I love to cook, and I’m always trying to save on groceries so I can have more money to buy healthy, fresh ingredients. Unfortunately, much of the kitchen frugality advice out there is impractical for my life: use a bajillion coupons (too tedious for me), buy everything at warehouses in huge quantities (I live in a small apartment), and store-hop like 3 different grocery stores to get the best deals (really?).
Instead, I’ve adopted a really simple approach that works for me, and I’m thinking it might make things easier for you, too: whatever you buy, just actually eat it.
Here are five tips to this end that require no coupons, little extra time or effort, and that you can use no matter what you like to eat and where you shop.
1. Waste not, want not
My husband makes fun of me for all the tiny containers in our fridge, but I use every bit of leftover food I can. Half of a leftover banana can be the base of a smoothie. Two slices of a leftover baguette can mean homemade croutons for tomorrow night’s soup or salad (plus they taste sooo much better than the bland rock-hard store croutons). If this sounds ridiculously frugal to the point of being obnoxious, get in touch with your earth-friendly side and just think of it as not wasting food. Since I’ve started doing this, the amount of food I have to throw out has considerably shrunk, and saving a few dollars here and there is a nice side benefit.
2. Magic produce saver spray
Produce is especially prone to waste because it can go bad so quickly. I learned this tip from Cook’s Illustrated: make a quick rinse that will help prolong the freshness of veggies by mixing 3 parts water to 1 part white vinegar, and soak hardy veggies for a few minutes before rinsing them off and storing them. The vinegar kills off mold spores and bacteria and will help produce last longer–hopefully in time to actually use it all up. (Don’t worry, your broccoli won’t taste like vinegar.)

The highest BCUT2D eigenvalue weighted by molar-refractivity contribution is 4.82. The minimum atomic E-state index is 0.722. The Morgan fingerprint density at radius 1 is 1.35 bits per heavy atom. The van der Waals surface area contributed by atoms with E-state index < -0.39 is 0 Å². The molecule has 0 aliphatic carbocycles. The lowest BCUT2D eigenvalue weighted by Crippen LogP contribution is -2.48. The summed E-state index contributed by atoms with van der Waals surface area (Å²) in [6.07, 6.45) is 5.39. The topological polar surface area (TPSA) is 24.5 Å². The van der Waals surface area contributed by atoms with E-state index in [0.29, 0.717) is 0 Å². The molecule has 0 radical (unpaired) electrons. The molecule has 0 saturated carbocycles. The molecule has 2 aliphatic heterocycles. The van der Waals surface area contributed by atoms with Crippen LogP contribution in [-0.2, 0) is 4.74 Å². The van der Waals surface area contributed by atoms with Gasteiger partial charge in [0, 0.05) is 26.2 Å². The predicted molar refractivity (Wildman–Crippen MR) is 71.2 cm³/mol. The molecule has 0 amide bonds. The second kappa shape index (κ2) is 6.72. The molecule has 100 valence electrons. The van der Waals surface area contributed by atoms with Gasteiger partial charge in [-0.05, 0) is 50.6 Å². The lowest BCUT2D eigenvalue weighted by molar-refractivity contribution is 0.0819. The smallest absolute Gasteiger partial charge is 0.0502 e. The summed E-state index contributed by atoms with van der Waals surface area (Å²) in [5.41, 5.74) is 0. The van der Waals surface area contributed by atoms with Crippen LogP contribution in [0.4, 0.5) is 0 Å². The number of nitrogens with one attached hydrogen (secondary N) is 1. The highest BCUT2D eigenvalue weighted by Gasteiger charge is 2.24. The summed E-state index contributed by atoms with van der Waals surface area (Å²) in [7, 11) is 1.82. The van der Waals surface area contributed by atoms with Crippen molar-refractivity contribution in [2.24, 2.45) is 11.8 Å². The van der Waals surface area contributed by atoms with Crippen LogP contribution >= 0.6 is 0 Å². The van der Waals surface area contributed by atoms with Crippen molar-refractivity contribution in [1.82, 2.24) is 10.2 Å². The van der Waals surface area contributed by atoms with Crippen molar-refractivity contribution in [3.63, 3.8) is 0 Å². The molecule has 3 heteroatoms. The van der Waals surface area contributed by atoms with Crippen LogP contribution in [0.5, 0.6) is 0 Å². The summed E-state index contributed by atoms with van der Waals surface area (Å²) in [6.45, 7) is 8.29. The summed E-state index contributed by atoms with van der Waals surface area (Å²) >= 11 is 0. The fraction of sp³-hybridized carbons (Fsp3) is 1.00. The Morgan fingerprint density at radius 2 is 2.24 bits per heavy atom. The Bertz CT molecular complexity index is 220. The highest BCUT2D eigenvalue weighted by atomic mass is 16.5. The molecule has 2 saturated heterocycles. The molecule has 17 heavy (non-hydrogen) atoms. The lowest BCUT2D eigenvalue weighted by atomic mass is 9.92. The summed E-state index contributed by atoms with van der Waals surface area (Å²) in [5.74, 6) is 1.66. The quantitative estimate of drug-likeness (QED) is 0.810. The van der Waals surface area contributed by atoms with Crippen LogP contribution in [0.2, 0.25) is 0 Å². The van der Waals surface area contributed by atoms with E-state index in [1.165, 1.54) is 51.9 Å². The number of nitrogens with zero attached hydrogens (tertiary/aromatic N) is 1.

3. Dry goods stockpile
I keep a list of the basic dry staples we eat on hand and then stock up on them when I find a good deal–sometimes this means at a grocery store with bulk bins sold by weight, at Costco, or just by buying a few extras if I happen to see them on sale. If I add to the supply a little here and there or when I run out of something, it only costs me a few dollars a week, and then I can focus on spending more of my grocery budget on fresh items like fruits, veggies, eggs and dairy.
I call this the carb cupboard.
It’s only helpful if you only buy what you actually use, though. Here is my list of items:
- Oatmeal: For breakfast and baking. I buy this for around $0.60/pound from bulk bins.
- Brown rice
- Whole wheat flour: For homemade bread, pizza dough, baked goods…etc.
- Dry cereal (I prefer boring bran flakes and Kashi, but if cocoa crunchie marshmallow milky doo-dads are your thing, that works too.)
- Whole wheat pasta
- Popcorn kernals: Healthier and less expensive than buying packaged microwave popcorn
- Canned tomatoes: for pizza sauce and other Italian meals. This GIANT can from Costco looks ridiculous in my cupboard (like, am I feeding a football team?), but it’s a better deal than buying smaller cans. Once I open this baby, I can divide the tomatoes I don’t use into containers and freeze them.
4. Freezer time
Speaking of the freezer: as much as I try not to waste food, I inevitably end up with leftover ingredients or extra food that sits in the fridge and slowly gets sour, moldy, and unappetizing–or inedible. My new trick is freezing whatever I can as soon as I suspect it might be doomed to the trash. I also pre-emptively freeze stuff that can go rancid in the cupboard. Some examples:
- Bread products: Regular sliced bread, specialty bread, everything from pitas to tortillas–if I don’t think I’ll eat them in time, I put them in the freezer. (Tips: If you want to toast frozen sandwich bread, defrost it first or it will end up really stiff. To get a frozen baguette or artisan-type bread back to life, rinse it with water and reheat it in the oven at 350 degrees until it’s warm and crispy.)
- Flour: The higher fat content in whole wheat flour means it can go rancid faster than white flour. Stick it in a plastic freezer bag and store it in the freezer to prolong the life.
- Nuts: Same goes for nuts–I freeze walnuts for baking, and almonds and sunflower seeds for salads so they’ll last longer.